Tachyum was founded by CEO Radoslav Danilak in 2016 and the company has an engineering site in Bratislava, Slovak Republic, where Danilak was born.
The IPCEI funds, worth up to €49 million if granted, would be used to accelerate the development of a second-generation of Tachyum’s Prodigy processor in a 3nm manufacturing process.
The Prodigy 2 would be used for high-performance computing and artificial intelligence applications. It would enable one AI Zettaflop computer and more than ten data processing exaflop computers, Tachyum said.
Tachyum describes its Prodigy architecture as being the template for a “universal” processor that can run HPC applications, convolutional AI, explainable AI, general AI, bio AI, and spiking neural networks, plus normal data center workloads, using existing standard programming models.
At present – and in contrast – data centers use a combination of disparate hardware, CPU, GPU, TPU.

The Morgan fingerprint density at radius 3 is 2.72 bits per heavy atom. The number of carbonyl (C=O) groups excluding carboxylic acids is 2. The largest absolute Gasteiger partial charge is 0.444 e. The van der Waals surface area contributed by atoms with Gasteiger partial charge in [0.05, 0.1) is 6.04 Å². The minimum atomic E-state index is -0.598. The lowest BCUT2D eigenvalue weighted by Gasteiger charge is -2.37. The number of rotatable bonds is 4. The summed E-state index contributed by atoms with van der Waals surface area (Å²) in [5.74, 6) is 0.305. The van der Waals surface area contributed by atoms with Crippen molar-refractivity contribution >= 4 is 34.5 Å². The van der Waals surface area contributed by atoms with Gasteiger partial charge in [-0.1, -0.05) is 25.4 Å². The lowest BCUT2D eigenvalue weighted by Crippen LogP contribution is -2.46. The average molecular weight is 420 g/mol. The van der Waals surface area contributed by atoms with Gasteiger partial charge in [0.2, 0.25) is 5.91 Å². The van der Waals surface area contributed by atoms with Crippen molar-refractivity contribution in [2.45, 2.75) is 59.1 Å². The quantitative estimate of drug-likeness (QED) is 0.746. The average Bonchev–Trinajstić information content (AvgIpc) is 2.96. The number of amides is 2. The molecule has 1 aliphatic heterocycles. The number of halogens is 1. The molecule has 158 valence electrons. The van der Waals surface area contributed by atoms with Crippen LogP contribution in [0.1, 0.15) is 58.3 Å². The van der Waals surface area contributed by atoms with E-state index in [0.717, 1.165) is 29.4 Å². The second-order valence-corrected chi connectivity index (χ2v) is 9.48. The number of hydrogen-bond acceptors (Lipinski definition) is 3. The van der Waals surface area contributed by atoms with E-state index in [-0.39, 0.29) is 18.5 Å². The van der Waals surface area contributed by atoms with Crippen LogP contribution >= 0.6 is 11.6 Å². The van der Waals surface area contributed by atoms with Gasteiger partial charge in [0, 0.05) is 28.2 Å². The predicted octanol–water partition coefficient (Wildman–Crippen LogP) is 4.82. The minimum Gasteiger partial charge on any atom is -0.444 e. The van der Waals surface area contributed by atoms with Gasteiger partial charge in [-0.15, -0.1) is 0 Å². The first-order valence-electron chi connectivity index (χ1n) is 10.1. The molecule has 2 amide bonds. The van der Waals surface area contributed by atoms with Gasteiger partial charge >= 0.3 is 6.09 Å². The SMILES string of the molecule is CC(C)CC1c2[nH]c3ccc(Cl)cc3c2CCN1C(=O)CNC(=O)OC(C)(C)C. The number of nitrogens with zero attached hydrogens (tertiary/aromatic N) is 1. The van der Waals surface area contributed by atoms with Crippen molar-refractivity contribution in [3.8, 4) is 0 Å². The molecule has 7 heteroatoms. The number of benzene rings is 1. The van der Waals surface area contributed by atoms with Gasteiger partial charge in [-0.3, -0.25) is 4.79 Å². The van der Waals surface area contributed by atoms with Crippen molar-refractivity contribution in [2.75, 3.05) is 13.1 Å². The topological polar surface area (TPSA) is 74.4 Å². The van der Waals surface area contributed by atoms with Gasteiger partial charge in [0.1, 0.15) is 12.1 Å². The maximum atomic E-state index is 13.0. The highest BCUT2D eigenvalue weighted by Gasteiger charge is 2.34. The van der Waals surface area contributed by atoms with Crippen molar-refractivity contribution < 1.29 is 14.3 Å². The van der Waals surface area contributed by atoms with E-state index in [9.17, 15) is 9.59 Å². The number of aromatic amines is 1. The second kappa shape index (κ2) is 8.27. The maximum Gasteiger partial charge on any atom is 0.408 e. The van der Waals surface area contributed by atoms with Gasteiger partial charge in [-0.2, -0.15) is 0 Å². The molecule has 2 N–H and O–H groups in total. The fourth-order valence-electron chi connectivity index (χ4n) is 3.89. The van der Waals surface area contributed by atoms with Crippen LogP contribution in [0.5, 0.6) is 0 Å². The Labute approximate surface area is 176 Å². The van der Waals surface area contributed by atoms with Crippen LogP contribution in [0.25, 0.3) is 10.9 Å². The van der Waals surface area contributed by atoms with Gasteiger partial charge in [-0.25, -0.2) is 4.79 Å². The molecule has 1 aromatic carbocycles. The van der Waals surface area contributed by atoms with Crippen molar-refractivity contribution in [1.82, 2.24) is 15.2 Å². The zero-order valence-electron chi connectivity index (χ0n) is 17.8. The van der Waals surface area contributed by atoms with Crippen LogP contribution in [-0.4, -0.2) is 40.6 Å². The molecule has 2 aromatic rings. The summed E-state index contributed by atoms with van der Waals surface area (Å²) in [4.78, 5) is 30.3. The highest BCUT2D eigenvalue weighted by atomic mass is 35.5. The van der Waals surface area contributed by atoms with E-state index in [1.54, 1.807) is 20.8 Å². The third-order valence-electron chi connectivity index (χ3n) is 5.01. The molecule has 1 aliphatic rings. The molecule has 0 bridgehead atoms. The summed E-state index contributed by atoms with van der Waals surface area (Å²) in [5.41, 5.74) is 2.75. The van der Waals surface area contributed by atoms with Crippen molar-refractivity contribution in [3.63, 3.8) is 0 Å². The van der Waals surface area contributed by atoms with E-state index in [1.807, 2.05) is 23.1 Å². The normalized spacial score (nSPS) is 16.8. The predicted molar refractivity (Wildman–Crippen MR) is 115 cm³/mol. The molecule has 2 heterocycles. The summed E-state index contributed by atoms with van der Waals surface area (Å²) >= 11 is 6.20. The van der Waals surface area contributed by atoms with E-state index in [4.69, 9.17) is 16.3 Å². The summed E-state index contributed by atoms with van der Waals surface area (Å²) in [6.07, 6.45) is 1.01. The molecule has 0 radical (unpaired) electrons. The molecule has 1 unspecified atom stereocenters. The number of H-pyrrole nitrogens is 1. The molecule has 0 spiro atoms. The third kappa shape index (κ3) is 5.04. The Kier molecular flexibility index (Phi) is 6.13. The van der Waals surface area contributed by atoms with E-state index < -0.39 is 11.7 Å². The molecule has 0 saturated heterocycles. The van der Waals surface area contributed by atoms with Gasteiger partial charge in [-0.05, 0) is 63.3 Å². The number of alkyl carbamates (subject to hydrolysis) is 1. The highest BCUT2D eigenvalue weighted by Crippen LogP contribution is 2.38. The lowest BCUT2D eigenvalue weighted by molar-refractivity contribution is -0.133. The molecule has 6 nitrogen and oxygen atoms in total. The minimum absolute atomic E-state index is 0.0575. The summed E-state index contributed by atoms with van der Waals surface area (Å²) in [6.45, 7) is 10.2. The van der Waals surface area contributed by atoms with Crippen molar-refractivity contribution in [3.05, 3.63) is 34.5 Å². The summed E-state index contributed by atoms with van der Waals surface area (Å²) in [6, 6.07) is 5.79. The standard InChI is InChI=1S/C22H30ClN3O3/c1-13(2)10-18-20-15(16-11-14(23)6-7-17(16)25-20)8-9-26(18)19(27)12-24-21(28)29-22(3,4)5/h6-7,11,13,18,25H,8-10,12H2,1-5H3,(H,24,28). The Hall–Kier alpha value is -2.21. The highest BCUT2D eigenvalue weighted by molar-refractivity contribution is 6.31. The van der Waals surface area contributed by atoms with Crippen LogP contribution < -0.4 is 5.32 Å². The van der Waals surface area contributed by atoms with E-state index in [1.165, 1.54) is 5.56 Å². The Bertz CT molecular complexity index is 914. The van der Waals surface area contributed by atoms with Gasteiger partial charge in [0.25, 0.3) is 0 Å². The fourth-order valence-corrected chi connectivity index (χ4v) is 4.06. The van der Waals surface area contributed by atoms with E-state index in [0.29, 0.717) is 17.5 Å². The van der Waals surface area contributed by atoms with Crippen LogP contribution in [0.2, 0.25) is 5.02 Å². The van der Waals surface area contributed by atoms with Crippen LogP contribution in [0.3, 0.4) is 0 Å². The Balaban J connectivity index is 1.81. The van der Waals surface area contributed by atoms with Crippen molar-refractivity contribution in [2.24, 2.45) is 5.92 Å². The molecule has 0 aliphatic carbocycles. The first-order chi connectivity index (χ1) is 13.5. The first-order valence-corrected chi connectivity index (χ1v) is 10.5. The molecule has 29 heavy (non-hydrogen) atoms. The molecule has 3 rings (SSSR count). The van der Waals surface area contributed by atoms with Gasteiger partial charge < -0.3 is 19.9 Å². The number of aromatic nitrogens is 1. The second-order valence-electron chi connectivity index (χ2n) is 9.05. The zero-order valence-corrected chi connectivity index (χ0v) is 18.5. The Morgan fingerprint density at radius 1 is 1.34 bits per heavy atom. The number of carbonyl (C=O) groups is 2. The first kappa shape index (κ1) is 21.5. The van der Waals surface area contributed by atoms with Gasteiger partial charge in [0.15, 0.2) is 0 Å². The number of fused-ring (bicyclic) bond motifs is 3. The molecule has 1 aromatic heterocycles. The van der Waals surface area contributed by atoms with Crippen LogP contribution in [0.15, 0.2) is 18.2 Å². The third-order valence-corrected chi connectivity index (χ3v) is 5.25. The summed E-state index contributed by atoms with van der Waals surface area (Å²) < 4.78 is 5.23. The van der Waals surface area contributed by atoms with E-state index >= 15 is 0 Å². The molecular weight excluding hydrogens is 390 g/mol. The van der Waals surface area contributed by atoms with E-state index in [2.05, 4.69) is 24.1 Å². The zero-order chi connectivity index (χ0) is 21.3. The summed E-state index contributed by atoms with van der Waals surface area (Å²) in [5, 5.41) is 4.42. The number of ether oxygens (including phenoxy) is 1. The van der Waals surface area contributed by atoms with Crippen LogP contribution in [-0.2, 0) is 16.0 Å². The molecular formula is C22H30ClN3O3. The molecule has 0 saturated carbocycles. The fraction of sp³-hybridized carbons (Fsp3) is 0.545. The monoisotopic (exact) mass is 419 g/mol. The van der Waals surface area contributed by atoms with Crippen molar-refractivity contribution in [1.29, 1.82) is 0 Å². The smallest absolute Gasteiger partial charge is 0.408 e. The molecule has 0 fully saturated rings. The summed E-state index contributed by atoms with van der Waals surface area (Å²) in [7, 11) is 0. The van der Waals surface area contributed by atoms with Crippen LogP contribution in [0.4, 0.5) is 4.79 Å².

“As we near the completion of our first phase of delivering Prodigy to market in order to transform data centers throughout the world, we have already begun work on the next generation of Prodigy processors that will enable us to help transform economic opportunities for society at large,” said Danilak, in a statement.
Danilak had previously said that the first Prodigy chips – built in a 7nm FinFET manufacturing process – would be sampling in 1Q21 with volume production in 2H21. That appears not to have happened.
“Being selected as a key participant in this IPCEI allows us to re-imagine how we can best revolutionize industry by developing a 3nm version of Prodigy that will enable superhuman brain-scale computing. We look forward to working with the commission and contributing to the success of this project.”
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